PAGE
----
It’s a tiny sample size but any sign of the Vikings struggling in pass protection is going to bring flashbacks of the 2018 line that had major issues protecting Cousins. In two of the next three weeks the Vikings will face off with stacked NFC North D-lines in Green Bay and Chicago, which will act as the true test.
The Gary Kubiak offensive run scheme has focused on zone runs for basically his entire career as an offensive coordinator and head coach. Considering that Dalvin Cook played in a zone scheme in college and shined in four games running zone with Pat Shurmur, it made complete sense for the Vikings to use outside zone runs this year.
But Kevin Stefanski said at one point in training camp that Cook is capable of succeeding in any type of play design. Sunday was proof that not only can the star runner excel with power runs but his offensive line can too.
ESPN’s Matt Bowen tweeted several examples, including the one below of the Vikings using two tight ends, a fullback and Josh Kline as the pulling guard. Cook finds a huge role for a big gain.
— Matt Bowen (@MattBowen41) September 9, 2019
If the Vikings are multiple in their schemes and personnel in the run game that gives them more chances to use play-actions off similar looks and create big pass plays downfield. The fact that only a few throws were required on Sunday may end up being an advantage as the Vikings put plenty of run looks on tape but not the passes that are “married” to them.
Certainly the fullback and backup tight end see more action when their squad is running out the clock but it wouldn’t be a surprise to see Kubiak and Stefanski continue to use fullback CJ Ham and tight end Irv Smith often in all situations. Ham played 22 snaps and Smith 26. Both players scored high PFF grades for their blocking skills on Sunday (Smith was the driving force in front of Cook’s second touchdown).
While neither had a reception, Ham and Smith both possess the ability to be options in the passing game. It’s likely that they are used with the intent of creating personnel matchups. After watching Ham as a lead blocker, opponents are likely to use bigger, less pass-adept defenders out of fear that Cook will run all over them like he did Atlanta.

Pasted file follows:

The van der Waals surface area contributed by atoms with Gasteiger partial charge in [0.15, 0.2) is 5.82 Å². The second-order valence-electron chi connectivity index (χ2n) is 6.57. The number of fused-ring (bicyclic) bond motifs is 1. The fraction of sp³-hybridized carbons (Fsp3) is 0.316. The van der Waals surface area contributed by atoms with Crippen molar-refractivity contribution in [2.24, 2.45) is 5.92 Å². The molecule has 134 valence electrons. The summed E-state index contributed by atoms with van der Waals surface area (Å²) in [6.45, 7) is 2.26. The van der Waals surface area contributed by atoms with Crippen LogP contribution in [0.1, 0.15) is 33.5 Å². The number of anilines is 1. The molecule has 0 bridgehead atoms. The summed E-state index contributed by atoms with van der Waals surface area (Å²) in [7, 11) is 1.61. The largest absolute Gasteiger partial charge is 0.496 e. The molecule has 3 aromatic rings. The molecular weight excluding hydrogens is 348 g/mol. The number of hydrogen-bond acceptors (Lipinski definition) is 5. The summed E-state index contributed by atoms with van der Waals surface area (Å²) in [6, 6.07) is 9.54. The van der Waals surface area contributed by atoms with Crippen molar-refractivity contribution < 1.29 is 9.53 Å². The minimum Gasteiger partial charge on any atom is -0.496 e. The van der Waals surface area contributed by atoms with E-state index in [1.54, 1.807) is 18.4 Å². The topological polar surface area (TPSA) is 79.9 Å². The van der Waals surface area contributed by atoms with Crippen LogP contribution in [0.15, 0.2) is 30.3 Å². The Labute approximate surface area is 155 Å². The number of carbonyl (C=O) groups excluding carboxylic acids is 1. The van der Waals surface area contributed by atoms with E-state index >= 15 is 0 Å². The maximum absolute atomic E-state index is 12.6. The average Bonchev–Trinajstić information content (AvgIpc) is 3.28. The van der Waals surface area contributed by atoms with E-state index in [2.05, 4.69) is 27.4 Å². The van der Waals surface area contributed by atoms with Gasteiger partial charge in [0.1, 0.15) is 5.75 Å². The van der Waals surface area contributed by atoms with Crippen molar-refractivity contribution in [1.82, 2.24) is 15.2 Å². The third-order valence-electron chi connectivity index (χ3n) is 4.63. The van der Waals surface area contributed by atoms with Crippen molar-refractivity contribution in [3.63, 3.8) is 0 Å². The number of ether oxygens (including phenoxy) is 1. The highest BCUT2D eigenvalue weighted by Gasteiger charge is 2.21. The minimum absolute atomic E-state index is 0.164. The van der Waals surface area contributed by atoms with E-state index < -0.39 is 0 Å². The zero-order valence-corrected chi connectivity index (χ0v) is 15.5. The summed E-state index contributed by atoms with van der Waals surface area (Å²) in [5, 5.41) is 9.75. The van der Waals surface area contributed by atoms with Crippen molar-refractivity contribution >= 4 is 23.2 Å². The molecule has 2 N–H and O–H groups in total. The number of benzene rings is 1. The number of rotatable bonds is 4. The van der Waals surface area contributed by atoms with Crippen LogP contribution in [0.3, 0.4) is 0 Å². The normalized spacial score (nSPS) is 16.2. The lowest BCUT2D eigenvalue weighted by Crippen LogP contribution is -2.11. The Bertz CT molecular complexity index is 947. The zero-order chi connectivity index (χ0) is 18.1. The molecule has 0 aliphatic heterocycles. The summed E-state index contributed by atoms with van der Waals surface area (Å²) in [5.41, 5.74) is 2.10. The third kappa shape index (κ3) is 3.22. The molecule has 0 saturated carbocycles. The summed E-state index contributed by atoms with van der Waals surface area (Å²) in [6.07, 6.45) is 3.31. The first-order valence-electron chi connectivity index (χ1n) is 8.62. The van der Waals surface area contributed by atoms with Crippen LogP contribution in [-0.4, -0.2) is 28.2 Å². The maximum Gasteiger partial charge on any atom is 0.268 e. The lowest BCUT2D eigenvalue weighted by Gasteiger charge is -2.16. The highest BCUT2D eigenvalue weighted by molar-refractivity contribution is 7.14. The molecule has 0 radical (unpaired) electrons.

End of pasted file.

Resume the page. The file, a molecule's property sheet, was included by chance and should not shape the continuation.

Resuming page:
We did not see much from third-round pick Alexander Mattison during preseason games as he rushed for just 89 yards but in training camp practices he wowed the coaching staff. Zimmer at one point said he has a chance to be a “special” player. When he went in the game on Sunday there wasn’t much — if any — drop off from Cook. The former Boise State star got nine touches and picked up 49 yards, including a 23-yard carry.
“It has been a long time coming with the offseason, OTAs, and training camp,” Cook said after the game. “Alexander (Mattison) and I are two different kinds of backs. We both bring a change of pace that helps us. You never know what you are going to get and people underestimate how fast Alexander really is. He is a great compliment to me. Our offense did a great job of bringing him in.”
While the Vikings want to use Cook as much as possible, his workload should also be a consideration. Having a reliable No. 2 back will work as an advantage as the season goes along.
Since Zimmer said at the NFL Owners’ meetings that Rhodes needed to earn his paycheck, the spotlight has been on the veteran cornerback, who has largely been considered an elite shutdown DB over the past three years. Injuries and penalties were problematic for Rhodes last season and he entered Sunday’s opener with plenty of questions surrounding whether he could find his 2017 form. Per PFF, he was targeted five times and gave up just three completions for 27 yards. He was often lined up against Julio Jones.
The downside is that Rhodes limped off twice and rookie seventh-round pick Kris Boyd was forced to play 15 snaps. When healthy the Pro Bowl corner can shut down the best of the best. But his health will still be a story after Sunday.
The 2016 seventh-round pick played 43 snaps on Sunday, many of which (36) came after Mackensie Alexander suffered a dislocated elbow. Kearse was initially slotted for a “big nickel” position in which he would play a hybrid linebacker when opposing teams used personnel with multiple tight ends or a fullback. But he has proven that he can handle any role (including special teams where he is a captain).
“Jayron’s been doing a nice job, and hopefully we can continue to keep getting him more looks and more plays in there,” Zimmer said.